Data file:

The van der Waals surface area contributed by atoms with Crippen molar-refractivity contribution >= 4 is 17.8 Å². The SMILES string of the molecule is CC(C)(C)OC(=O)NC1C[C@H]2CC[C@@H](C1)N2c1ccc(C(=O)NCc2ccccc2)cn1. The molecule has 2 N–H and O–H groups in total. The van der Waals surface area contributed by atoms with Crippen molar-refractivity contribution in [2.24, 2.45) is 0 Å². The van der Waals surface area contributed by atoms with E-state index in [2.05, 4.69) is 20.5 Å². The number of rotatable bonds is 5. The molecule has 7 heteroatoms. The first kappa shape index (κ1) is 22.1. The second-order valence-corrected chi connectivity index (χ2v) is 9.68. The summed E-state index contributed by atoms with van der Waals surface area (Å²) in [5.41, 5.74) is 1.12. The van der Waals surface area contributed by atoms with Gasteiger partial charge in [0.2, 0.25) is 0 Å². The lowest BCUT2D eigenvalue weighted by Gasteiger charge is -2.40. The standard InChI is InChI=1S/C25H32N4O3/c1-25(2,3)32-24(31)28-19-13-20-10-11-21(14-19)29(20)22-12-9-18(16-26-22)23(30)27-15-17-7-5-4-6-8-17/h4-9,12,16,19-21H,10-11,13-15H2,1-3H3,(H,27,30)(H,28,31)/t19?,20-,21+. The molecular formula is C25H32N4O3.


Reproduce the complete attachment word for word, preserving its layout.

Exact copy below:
The van der Waals surface area contributed by atoms with Crippen molar-refractivity contribution >= 4 is 17.8 Å². The SMILES string of the molecule is CC(C)(C)OC(=O)NC1C[C@H]2CC[C@@H](C1)N2c1ccc(C(=O)NCc2ccccc2)cn1. The molecule has 2 N–H and O–H groups in total. The van der Waals surface area contributed by atoms with Crippen molar-refractivity contribution in [2.24, 2.45) is 0 Å². The van der Waals surface area contributed by atoms with E-state index in [2.05, 4.69) is 20.5 Å². The number of rotatable bonds is 5. The molecule has 7 heteroatoms. The first kappa shape index (κ1) is 22.1. The second-order valence-corrected chi connectivity index (χ2v) is 9.68. The summed E-state index contributed by atoms with van der Waals surface area (Å²) in [5.41, 5.74) is 1.12. The van der Waals surface area contributed by atoms with Gasteiger partial charge in [0.2, 0.25) is 0 Å². The lowest BCUT2D eigenvalue weighted by Gasteiger charge is -2.40. The standard InChI is InChI=1S/C25H32N4O3/c1-25(2,3)32-24(31)28-19-13-20-10-11-21(14-19)29(20)22-12-9-18(16-26-22)23(30)27-15-17-7-5-4-6-8-17/h4-9,12,16,19-21H,10-11,13-15H2,1-3H3,(H,27,30)(H,28,31)/t19?,20-,21+. The molecular formula is C25H32N4O3.